John Mayall – Talk About That | Album Review

John Mayall – Talk About That

Forty Below Records FBR 015

11 songs — 48 minutes

John Mayall enlisted the aid of a Rock And Roll Hall Of Famer for Talk About That, his latest release in a career that stretches back to the early ’60s, but have no fear! With James Gang/Eagles superstar Joe Walsh along for the ride, the undisputed Godfather Of British Blues delivers a heaping portion of the music four generations of fans have come to know and love.

Now approaching his 84th birthday, Mayall didn’t embark on a music career until his late 20s. An art school graduate, he was influenced as a guitarist by Big Bill Broonzy, Josh White and Brownie McGhee, by Albert Ammons, Pete Johnson and Meade Lux Lewis as a keyboard player and Sonny Boy Williamson, Little Walter and Sonny Terry as a harmonica player, but was working as a graphic artist in 1962 when he learned that Alexis Korner and Cyril Davies opened the first blues bar in Britain.

That was all John needed to hear. He relocated from Manchester to London and began assembling what would become the Bluesbreakers. After a rocky start, the ensemble became one of the most influential bands in the world of blues with a lineup that included Eric Clapton and Jack Bruce before they founded Cream and Peter Green, Mick Fleetwood and John McVie before going off on their own as Fleetwood Mac.

A California resident since the late 60s, fronting the Bluesbreakers until retiring the name in 2008. Since then, he’s been working in a tight four-piece ensemble that includes Texan Rocky Athas on lead and rhythm guitar with Chicagoans Greg Rzab and Jay Davenport on bass and percussion. Like the four CDs that preceded it, Talk About That is on Mayall’s own Forty Below Records imprint. It’s the 65th album in his storied career, and he designed the packaging himself.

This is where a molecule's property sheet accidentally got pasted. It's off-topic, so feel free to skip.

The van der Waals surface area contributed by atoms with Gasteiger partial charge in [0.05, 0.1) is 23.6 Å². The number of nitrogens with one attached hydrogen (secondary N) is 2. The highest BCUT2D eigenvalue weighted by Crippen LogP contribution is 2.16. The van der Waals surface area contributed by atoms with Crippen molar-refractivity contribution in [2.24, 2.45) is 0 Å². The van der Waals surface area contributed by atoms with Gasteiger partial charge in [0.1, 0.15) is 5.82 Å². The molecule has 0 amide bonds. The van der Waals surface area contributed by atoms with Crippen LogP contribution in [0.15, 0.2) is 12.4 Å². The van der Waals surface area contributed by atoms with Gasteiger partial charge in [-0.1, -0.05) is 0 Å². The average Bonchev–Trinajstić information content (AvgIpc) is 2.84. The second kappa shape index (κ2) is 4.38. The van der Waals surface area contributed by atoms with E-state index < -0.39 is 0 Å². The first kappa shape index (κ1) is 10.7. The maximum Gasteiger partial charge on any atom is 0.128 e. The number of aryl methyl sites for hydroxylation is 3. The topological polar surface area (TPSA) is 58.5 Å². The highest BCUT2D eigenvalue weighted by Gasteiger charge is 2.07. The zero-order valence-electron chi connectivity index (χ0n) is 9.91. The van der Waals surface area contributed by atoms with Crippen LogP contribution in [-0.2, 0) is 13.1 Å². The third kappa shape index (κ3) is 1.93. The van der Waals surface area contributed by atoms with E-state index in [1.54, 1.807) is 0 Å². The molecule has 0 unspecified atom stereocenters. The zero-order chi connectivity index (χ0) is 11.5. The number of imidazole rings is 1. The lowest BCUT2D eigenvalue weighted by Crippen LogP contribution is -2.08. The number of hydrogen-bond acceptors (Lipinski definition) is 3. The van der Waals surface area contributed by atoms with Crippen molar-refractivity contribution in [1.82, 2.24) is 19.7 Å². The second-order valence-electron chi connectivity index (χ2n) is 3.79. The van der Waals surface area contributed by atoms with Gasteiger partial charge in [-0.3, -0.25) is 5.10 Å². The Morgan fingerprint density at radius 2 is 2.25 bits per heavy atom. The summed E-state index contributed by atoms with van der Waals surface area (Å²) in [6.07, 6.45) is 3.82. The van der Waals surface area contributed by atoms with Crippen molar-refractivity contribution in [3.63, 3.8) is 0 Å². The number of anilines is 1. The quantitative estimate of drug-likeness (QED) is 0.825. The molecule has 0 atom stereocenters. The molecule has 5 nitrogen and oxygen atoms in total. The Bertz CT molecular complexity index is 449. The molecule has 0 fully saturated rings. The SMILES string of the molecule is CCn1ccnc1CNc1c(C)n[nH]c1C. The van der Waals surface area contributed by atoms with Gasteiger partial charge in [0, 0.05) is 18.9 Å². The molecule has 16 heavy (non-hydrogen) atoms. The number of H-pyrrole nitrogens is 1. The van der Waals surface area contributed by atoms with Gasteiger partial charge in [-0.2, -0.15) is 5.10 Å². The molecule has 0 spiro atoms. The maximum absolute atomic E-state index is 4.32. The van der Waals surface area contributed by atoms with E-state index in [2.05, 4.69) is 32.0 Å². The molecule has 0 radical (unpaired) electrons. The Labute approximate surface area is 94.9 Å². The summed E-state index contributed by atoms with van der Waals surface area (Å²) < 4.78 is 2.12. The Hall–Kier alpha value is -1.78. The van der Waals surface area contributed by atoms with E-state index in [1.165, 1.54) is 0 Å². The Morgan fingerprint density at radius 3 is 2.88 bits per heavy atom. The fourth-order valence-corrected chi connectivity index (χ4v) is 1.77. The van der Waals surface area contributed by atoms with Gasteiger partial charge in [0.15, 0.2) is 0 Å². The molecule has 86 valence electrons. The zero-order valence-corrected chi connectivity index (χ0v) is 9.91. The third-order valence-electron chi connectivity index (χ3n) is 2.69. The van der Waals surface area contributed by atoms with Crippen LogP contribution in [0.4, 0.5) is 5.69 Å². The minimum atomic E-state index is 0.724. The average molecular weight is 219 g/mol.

Walsh, who’s always considered John to be one of his music heroes, sits in on two of the eight originals Mayall wrote for the disc. Rounding out the sound are a horn section comprised of Ron Dziubla (saxes), Mark Pender (trumpet) and Nick Lane (trombone).

The album kicks off with the original, “Talk About That,” a steady, steady, stripped-down driving blues rap in which Mayall sings his own praises: “I’m a good-looking fella/Some women tell me so/Many respectable ladies/Comin’ through my front door/…Things could be a bit different/With age, I’ve been told/But I don’t care a damn thing about that/You can say what you think about/Talk about that.”

So there!

The horns join the action for “It’s Hard Going Up (usually subtitled But It’s Twice As Hard Coming Down),” a tune written by Memphis songsmith Bettye Crutcher and made popular by harp player Little Sonny, before Walsh sits in on “The Devil Must Be Laughing,” a burning slow blues that recounts a nightmare in which fanatics kill innocents. The dream becomes realty when Mayall reads the newspaper the next morning.

“Gimme Some Of That Gumbo” serves up a taste of New Orleans and brightens the mood dramatically as the horns drive the tune forward before John takes out his harp and covers “Goin’ Away Baby,” Jimmy Rogers’ familiar Chicago blues standard. Walsh returns to action for “Cards On The Table,” a medium-tempo walking blues, before Mayall slows things down again with the ballad “I Didn’t Mean To Hurt You.”

“Don’t Deny Me,” written by rocker Jerry Lynn Williams, gets the full horn treatment before three more originals — “Blue Midnight,” about the sudden departure of a lover, “Across The County Line,” an uptempo horn/harmonica number, and “You Never Know,” an easy-going piano blues — bring the set to a close.

Available through all major marketers Talk About That proves once again that Mayall is a musical treasure. It’s comfortable, yet fresh throughout — and strongly recommended.

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